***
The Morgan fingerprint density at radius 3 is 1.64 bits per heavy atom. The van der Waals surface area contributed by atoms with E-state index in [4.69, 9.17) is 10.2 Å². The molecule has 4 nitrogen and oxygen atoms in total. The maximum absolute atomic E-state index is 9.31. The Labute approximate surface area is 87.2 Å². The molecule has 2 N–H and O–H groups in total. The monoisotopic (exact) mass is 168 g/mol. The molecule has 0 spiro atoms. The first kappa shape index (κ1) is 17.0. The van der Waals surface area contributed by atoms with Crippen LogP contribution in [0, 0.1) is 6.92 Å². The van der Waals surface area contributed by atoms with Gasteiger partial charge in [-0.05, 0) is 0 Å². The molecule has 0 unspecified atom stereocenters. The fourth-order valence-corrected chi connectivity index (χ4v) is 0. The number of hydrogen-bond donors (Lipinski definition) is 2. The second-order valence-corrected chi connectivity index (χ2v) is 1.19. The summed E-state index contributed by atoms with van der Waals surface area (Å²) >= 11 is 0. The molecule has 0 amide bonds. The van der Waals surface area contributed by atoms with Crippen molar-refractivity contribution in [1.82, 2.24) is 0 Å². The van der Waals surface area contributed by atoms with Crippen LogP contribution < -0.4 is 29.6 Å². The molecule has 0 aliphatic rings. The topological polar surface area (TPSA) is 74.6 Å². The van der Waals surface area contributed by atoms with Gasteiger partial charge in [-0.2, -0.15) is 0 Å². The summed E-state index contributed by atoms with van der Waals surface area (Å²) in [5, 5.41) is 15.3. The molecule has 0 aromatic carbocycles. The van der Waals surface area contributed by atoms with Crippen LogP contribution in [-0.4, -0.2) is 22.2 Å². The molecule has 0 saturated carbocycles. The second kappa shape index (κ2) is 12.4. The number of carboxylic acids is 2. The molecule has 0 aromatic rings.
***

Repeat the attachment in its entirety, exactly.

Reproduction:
The Morgan fingerprint density at radius 3 is 1.64 bits per heavy atom. The van der Waals surface area contributed by atoms with E-state index in [4.69, 9.17) is 10.2 Å². The molecule has 4 nitrogen and oxygen atoms in total. The maximum absolute atomic E-state index is 9.31. The Labute approximate surface area is 87.2 Å². The molecule has 2 N–H and O–H groups in total. The monoisotopic (exact) mass is 168 g/mol. The molecule has 0 spiro atoms. The first kappa shape index (κ1) is 17.0. The van der Waals surface area contributed by atoms with Crippen LogP contribution in [0, 0.1) is 6.92 Å². The van der Waals surface area contributed by atoms with Gasteiger partial charge in [-0.05, 0) is 0 Å². The molecule has 0 unspecified atom stereocenters. The fourth-order valence-corrected chi connectivity index (χ4v) is 0. The number of hydrogen-bond donors (Lipinski definition) is 2. The second-order valence-corrected chi connectivity index (χ2v) is 1.19. The summed E-state index contributed by atoms with van der Waals surface area (Å²) >= 11 is 0. The molecule has 0 amide bonds. The van der Waals surface area contributed by atoms with Crippen molar-refractivity contribution in [1.82, 2.24) is 0 Å². The van der Waals surface area contributed by atoms with Crippen LogP contribution < -0.4 is 29.6 Å². The molecule has 0 aliphatic rings. The topological polar surface area (TPSA) is 74.6 Å². The van der Waals surface area contributed by atoms with Gasteiger partial charge in [-0.2, -0.15) is 0 Å². The summed E-state index contributed by atoms with van der Waals surface area (Å²) in [5, 5.41) is 15.3. The molecule has 0 aromatic carbocycles. The van der Waals surface area contributed by atoms with Crippen LogP contribution in [-0.4, -0.2) is 22.2 Å². The molecule has 0 saturated carbocycles. The second kappa shape index (κ2) is 12.4. The number of carboxylic acids is 2. The molecule has 0 aromatic rings.